The building that houses Argus Brewery was once a horse stable. But not just any horse stable—the distribution stables of Chicago’s historic Joseph E. Schlitz, of Schlitz beer fame, where the Schlitz horse teams and carriages resided in the early 1900s. Today, two large terra-cotta horse heads on the building’s parapet pay homage to the building’s origins. Inside, instead of horses, there’s craft beer created by father and son and three-legged-race partners Bob and Patrick Jensen, who have worked tirelessly to perfect their sudsy creations. Along with hard work, they bring their South Side pride and attitude to making each premium craft beer, which they feel is reflected in the unique flavor, depth, and unapologetic bravado of each brew.
Michael Dorf stood with his brother Josh, smiling over the barrel filled with wine from grapes they'd just crushed, fermented, and pressed. He claims that despite tastings and classes, he'd never begun to understand wine until this moment. As his understanding grew, he laid the foundations for City Winery: a full winery facility, restaurant, and concert venue inside urban Chicago. He now watches over more than 400 international wines and 20 house wines. Inside the winery, these wines—made from nine US and international varietals—age inside stainless steel tanks and American and French oak barrels. Here, staffers lead winemaking classes, letting visitors join the crushing and fermenting process, and showing them how make private barrels and fill custom juice boxes or bottles pasted with labels of their own design.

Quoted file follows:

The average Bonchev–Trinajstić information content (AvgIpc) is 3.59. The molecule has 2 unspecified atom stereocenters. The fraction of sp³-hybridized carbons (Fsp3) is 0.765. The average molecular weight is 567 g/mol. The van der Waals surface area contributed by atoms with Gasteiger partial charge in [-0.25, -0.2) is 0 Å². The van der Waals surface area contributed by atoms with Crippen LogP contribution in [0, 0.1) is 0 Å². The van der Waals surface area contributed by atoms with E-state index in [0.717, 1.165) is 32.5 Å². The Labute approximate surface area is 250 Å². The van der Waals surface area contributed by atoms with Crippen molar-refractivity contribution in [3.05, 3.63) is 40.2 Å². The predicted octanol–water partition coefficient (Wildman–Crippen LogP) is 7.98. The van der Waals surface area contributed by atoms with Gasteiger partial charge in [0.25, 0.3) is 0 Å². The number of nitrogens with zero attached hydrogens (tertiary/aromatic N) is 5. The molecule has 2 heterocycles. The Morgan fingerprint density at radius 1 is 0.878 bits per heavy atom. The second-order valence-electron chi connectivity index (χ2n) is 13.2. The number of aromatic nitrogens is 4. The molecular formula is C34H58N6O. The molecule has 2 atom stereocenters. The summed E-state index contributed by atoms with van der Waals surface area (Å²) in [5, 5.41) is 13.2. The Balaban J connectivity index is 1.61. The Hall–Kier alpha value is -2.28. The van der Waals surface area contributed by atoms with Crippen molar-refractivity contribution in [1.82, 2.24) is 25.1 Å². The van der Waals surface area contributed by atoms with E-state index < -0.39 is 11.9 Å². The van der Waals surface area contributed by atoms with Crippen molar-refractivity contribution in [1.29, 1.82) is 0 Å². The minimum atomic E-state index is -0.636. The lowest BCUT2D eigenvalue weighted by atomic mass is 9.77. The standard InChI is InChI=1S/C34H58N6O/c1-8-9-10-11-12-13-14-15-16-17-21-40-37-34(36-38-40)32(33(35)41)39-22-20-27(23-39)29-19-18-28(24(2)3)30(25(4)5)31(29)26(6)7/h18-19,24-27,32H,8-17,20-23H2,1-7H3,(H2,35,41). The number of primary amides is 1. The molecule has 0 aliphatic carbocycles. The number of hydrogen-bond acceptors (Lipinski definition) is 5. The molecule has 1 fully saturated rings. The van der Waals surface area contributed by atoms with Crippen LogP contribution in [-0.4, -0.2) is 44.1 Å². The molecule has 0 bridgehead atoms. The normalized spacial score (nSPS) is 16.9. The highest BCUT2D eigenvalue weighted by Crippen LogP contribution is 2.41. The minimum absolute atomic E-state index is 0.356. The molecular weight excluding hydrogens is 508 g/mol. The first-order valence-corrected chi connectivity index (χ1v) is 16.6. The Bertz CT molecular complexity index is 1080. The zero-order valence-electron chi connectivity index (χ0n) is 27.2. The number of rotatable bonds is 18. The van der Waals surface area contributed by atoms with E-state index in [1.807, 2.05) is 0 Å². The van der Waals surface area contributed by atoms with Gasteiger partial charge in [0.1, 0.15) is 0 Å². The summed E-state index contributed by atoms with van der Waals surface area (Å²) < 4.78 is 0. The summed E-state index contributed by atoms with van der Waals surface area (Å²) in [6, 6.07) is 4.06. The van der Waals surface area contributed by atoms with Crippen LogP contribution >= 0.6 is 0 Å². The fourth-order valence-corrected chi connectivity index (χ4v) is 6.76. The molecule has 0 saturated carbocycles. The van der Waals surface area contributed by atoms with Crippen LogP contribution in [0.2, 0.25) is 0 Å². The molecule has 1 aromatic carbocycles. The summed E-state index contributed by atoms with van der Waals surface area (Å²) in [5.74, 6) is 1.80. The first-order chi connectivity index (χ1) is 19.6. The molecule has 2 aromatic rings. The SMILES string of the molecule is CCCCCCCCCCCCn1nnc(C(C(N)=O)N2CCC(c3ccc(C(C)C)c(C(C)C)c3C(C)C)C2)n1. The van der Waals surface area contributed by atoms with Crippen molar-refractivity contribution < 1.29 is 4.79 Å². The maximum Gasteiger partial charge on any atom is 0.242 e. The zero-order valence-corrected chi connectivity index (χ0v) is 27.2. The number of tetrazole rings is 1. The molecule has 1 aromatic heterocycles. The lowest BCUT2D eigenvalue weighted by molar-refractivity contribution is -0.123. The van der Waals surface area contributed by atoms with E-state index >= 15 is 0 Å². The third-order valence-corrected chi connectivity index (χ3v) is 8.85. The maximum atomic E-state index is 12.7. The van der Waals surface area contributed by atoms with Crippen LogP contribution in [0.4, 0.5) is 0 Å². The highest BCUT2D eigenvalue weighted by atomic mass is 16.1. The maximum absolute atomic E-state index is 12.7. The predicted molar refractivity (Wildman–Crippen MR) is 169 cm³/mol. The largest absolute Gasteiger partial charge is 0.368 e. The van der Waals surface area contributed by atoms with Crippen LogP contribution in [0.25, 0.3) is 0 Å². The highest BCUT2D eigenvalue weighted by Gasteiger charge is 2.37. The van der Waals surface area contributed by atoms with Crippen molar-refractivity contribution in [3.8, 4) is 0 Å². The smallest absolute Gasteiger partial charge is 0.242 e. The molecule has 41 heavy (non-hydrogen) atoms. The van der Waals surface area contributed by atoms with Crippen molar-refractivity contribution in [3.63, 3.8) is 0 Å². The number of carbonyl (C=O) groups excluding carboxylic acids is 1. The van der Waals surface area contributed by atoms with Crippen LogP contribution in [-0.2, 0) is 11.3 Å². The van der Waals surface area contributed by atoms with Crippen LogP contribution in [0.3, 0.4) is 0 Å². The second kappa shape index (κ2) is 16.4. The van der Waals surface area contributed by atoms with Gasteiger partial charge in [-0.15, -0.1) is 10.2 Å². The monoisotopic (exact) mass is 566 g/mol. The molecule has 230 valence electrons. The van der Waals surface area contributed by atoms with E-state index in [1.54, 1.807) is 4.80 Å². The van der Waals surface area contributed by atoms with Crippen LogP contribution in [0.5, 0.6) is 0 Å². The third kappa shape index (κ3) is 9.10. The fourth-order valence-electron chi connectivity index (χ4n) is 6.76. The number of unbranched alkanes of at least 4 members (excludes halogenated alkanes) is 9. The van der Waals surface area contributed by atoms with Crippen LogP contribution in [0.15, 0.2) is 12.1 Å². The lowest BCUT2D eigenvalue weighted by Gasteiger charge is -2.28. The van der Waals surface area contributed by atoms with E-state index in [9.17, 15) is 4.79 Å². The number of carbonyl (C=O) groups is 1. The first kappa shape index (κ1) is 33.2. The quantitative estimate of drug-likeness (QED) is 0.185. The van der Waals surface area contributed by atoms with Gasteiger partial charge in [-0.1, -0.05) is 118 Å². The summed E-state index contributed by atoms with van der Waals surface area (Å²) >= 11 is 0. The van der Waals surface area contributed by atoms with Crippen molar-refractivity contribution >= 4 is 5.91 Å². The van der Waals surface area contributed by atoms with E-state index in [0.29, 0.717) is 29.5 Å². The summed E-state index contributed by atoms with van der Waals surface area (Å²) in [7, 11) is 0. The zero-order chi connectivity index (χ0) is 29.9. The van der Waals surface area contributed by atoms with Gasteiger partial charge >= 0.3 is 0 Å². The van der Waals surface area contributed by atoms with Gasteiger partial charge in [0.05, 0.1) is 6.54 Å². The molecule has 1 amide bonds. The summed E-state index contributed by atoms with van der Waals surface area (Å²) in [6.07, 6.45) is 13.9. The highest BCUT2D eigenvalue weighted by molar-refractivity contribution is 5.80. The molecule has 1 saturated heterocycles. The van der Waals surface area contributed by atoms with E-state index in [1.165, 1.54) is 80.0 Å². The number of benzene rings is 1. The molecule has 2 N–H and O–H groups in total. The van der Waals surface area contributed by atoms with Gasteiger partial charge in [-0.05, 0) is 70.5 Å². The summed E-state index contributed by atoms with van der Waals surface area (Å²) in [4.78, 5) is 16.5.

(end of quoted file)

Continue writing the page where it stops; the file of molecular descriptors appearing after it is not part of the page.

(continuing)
These monolithic tanks and barrels can be seen through floor-to-ceiling windows from most of the restaurant's rooms, where servers ferry Executive Chef Andres Barrera's dishes, each a blend of Italian, French, Spanish, and Middle-Eastern flavors. The culinary team crafts small and large plates of artisanal cheeses, seafood, and flatbreads—which they make using the winery's own wine lees as yeast. In the restaurant and Barrel Room tasting bar, staffers pour housemade wines piped fresh from the cellar through 14 taps, while visitors bask in the glow from hard wood and floor to ceiling windows. Patrons dine on a ground floor lit by soft blue lights and hanging lamps fashioned from old wine bottles, as well as a mezzanine level looking out on the city skyline. Private dining rooms gather guests around long communal tables, stretched between exposed brick walls. In the show venue, comedians, live musicians, and slapstick-prone stage crew members entertain audiences under the glow of tabletop candles.